Git – Revert to Specific Commit – Local & Pushed

In Git we can gracefully revert all changes to the specific commit without using the potentially dangerous git reset command.

In this note i am showing how to undo local changes by making a rollback to the specific commit and how to revert a commit that has already been pushed to remote.

Cool Tip: Revert a file to the previous commit! Read more →

Git – Revert to Specific Commit

Find the specific commit you want to revert all changes to:

$ git log --oneline

Rollback all changes to that old commit:

$ git checkout be9055b .

Note: The dot (.) after the branch name is mandatory.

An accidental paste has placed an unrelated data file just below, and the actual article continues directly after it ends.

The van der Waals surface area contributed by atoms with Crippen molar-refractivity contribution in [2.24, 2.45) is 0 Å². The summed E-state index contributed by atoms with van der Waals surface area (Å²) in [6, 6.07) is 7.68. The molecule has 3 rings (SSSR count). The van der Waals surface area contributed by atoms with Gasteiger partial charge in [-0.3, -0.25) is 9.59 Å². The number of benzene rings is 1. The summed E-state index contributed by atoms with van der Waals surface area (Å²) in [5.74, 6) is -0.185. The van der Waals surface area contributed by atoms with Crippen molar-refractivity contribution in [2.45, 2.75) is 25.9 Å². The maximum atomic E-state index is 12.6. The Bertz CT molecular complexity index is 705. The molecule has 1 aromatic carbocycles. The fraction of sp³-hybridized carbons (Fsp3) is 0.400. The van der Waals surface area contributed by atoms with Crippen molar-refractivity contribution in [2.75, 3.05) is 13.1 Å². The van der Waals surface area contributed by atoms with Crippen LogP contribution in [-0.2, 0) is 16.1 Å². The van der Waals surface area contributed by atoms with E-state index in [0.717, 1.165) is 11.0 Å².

Add the changes to the staging area and commit them:

$ git add -A
$ git commit -m "Revert commit: be9055b"

Once the local rollback is done, you can revert the already pushed commits, by pushing a new revision with the reverted changes to the remote Git repository:

$ git push

Cool Tip: Clear Git history by removing all commits! Read more →

6 Replies to “Git – Revert to Specific Commit – Local & Pushed”

  1. Best description of how to do this. Thanks!

  2. besssst!

  3. This is the best git revert explanation on the webs. Thanks!

  4. Easy and simple to understand, best explanation !!!!!

  5. Great job! Thank you

  6. Simple, and it works – thanks!!

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